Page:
Since its release in 1981, The Evil Dead has spawned two sequels, a remake and is now a hit series on Starz. Before their hit film became a media powerhouse, two independent filmmakers Sam Raimi and Bruce Campbell were making Super-8 short films such as The Happy Valley Kid and It’s Murder! in hopes of establishing a career in cinema.
While Raimi was filming a suspense-driven scene in It’s Murder!, he was inspired to pursue the horror genre. His idea was to create a short film (that became Within The Woods) in order to attract the interest of producers for the chance at a full-length feature. After meeting with a lawyer to one of his friends, Raimi was offered legal advice on how to produce what was then The Book Of The Dead. With their newfound advice, Raimi and Campbell asked every family member, friend and acquaintance to help fund their movie, and eventually raised $90,000.
The film was shot in a cabin in Morristown, Tennessee, with a challenging and uncomfortable process for everyone involved. With a shoestring budget the crew often went days without showering and eventually burned their set furniture to stay warm in the last few days of filming.
On set, Raimi started developing his craft by coming up with scene ideas at an unstoppable rate. He used poorly drawn shot lists to break up scenes and eventually- to the surprise of the crew- began using dutch angles to build atmosphere. For running shots, the cameras were mounted to planks as Raimi ran through the woods jumping over logs and debris to give the effect of a 'Steadicam'.
To create realism Raimi would regularly torture his actors. He believed that in order to capture their anger and pain, he had to abuse them a bit. At one point proclaiming:
"if everyone was in extreme pain and misery, that would translate into a horror."
After the grueling film process was completed, Raimi took his mountain of footage to a Detroit editing association where Edna Paul & assistant Joel Coen of Coen brothers fame edited the film. After learning about the prototype method that Raimi approached in Within The Woods, Joel Coen used the concept to help make the Coen brothers debut film Blood Simple. We should all take a moment to thank Sam Raimi for that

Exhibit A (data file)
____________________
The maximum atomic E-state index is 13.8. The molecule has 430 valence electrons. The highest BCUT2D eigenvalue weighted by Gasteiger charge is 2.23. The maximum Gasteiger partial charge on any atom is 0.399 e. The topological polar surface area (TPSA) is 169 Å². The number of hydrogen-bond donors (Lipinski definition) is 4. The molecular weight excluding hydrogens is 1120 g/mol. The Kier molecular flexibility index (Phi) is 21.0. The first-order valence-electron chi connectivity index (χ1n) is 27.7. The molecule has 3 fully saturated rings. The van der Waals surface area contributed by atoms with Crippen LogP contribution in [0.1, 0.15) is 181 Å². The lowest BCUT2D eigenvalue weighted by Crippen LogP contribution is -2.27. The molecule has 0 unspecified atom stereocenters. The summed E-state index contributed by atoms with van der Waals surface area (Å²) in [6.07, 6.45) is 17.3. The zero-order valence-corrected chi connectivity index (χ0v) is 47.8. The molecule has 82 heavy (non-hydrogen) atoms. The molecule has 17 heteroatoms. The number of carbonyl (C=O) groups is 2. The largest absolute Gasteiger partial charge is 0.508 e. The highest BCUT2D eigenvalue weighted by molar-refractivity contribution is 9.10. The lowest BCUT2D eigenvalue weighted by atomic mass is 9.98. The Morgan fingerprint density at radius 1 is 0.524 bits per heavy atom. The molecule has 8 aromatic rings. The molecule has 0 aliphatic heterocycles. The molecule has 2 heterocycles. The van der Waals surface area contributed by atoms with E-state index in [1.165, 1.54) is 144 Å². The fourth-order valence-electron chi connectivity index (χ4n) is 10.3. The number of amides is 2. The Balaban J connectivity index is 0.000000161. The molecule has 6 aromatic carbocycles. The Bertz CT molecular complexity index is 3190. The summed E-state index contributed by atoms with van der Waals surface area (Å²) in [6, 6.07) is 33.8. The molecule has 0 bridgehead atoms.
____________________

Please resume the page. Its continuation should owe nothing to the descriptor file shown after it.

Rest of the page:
To boost ticket sales for his first premiere, Raimi used gimmicks such as custom tickets and wind tracks as well as a crew of ambulances parked outside of the theater. After a successful premiere of the film at Detroit’s Redford Theater, Raimi was inspired to show the film to anyone who would watch it.
Eventually, Raimi met with film investor Irvin Shapiro, a founder of Cannes Film Festival, which led to him screening the film for potential buyers at Cannes in 1982. Attending a marketing screening was no other than Stephen King, whom played a major role in it's success. In an interview with ign.com, Raimi stated:
“Stephen King was in the audience, and we heard, “Oh, he was really screaming and shouting during the movie.” And I was the biggest Stephen King fan in the world. Irvin Shapiro said to me, “Ask him for a quote, if he liked the movie.” So I called him… and said, “Could you give us a quote, what you honestly thought of the film?” He said, “I won’t do that, but I will write a review. If there’s something in the review that you want to use as a quote, you can."
After his review was written, the film had the positive quote it needed to boost the film's awareness to star-status.
With King, Shapiro and eventually Fangoria's recommendations under their belt, the film received distribution in the UK before finally being picked up by New Line Cinema for a North American release.
Now, 35 years after it was filmed, Sam Raimi and Bruce Campbell have returned to the universe in the Starz series Ash vs Evil Dead, which currently has a 98 percent on Rotten Tomatoes. We love the new tales and can’t wait to get more in the second season, which premieres on October 2nd. From a group of friends making low budget Super-8s to cinema fame, their story has become an inspiration for independent filmmakers everywhere. Work hard, make connections and believe in what you do, Sam Raimi and Bruce Campbell can attest to that.
See where Raimi and Campbell's Evil Dead trilogy ranks on the list of the top horrors of the last century in the video below:
Which movie of the legendary trilogy was your favorite? How do you feel about Ash vs Evil Dead? Let us know in the comments below!